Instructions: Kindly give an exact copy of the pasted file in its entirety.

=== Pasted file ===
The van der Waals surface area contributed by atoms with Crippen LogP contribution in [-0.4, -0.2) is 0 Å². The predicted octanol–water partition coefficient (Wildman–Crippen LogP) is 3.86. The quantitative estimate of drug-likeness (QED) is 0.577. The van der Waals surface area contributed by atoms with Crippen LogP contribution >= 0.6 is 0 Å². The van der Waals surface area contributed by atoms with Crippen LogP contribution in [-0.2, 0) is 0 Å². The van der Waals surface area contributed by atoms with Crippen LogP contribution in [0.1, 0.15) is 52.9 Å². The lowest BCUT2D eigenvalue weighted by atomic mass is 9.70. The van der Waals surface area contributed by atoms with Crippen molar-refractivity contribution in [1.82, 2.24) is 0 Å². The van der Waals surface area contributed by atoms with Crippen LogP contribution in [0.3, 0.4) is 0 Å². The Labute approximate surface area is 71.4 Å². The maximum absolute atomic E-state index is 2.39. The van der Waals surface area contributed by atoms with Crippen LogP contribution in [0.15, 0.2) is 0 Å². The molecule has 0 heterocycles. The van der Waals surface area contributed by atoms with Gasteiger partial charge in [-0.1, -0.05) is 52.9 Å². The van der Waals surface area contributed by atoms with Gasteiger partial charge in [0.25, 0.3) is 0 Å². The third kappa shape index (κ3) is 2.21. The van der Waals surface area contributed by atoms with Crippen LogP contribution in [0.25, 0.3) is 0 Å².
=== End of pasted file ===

The van der Waals surface area contributed by atoms with Crippen LogP contribution in [-0.4, -0.2) is 0 Å². The predicted octanol–water partition coefficient (Wildman–Crippen LogP) is 3.86. The quantitative estimate of drug-likeness (QED) is 0.577. The van der Waals surface area contributed by atoms with Crippen LogP contribution >= 0.6 is 0 Å². The van der Waals surface area contributed by atoms with Crippen LogP contribution in [-0.2, 0) is 0 Å². The van der Waals surface area contributed by atoms with Crippen LogP contribution in [0.1, 0.15) is 52.9 Å². The lowest BCUT2D eigenvalue weighted by atomic mass is 9.70. The van der Waals surface area contributed by atoms with Crippen molar-refractivity contribution in [1.82, 2.24) is 0 Å². The van der Waals surface area contributed by atoms with Crippen LogP contribution in [0.3, 0.4) is 0 Å². The Labute approximate surface area is 71.4 Å². The maximum absolute atomic E-state index is 2.39. The van der Waals surface area contributed by atoms with Crippen LogP contribution in [0.15, 0.2) is 0 Å². The molecule has 0 heterocycles. The van der Waals surface area contributed by atoms with Gasteiger partial charge in [-0.1, -0.05) is 52.9 Å². The van der Waals surface area contributed by atoms with Gasteiger partial charge in [0.25, 0.3) is 0 Å². The third kappa shape index (κ3) is 2.21. The van der Waals surface area contributed by atoms with Crippen LogP contribution in [0.25, 0.3) is 0 Å².